Torqued: GA Flying in the Age of Drones

With new drone regulations taking effect at the end of August that are predicted to trigger a proliferation in the number of drones being used by commercial and government entities, there are several provisions that manned aircraft pilots—especially general aviation pilots—need to be aware of so they can ensure their own safety and, of course, the safety of their passengers and the people and property below them. With these new regulations—more than a decade in the making—it’s clear that the age of drones is upon us. To underscore the significance of these new regulations, the White House recently held a one-day event to “celebrate the potential of this technology.” Called the Workshop on Drones and the Future of Aviation, the event highlighted the potential of drones in so many disparate fields—from infrastructure inspection to disaster relief to precision agriculture and so much more. And, indeed, we can expect Amazon to continue to push for package delivery in the airspace where GA often flies.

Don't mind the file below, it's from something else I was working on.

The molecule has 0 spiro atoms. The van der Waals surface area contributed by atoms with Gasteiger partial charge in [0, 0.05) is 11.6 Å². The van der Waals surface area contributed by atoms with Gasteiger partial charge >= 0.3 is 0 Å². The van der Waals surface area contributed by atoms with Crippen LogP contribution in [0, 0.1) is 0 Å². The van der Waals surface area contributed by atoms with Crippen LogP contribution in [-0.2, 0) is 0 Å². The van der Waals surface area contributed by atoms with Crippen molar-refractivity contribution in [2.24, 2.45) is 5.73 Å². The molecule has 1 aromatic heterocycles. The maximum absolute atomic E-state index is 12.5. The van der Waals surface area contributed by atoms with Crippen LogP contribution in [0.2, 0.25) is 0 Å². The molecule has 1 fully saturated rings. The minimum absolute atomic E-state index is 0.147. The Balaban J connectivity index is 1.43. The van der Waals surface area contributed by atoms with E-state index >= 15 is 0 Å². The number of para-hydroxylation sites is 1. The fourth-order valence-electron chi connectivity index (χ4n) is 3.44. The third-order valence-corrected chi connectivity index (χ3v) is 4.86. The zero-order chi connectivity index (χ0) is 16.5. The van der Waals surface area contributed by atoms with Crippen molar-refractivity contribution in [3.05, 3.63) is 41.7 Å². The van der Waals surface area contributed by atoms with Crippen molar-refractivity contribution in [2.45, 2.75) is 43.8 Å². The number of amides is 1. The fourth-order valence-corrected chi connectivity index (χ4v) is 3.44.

So for those among us who have been hoping this technology would just go away, it’s time to accept that the economic promise of this new aviation technology—some experts predict an $82 billion industry in the U.S. and the creation of at least 100,000 jobs over the next 10 years—is going to make drones a huge player in aviation, and especially in the airspace where one day in the not-too-distant future drones and manned aircraft will be flying side-by-side. But for now, GA pilots need to be aware of what the new regulations allow so that they can take the appropriate actions to stay safe.

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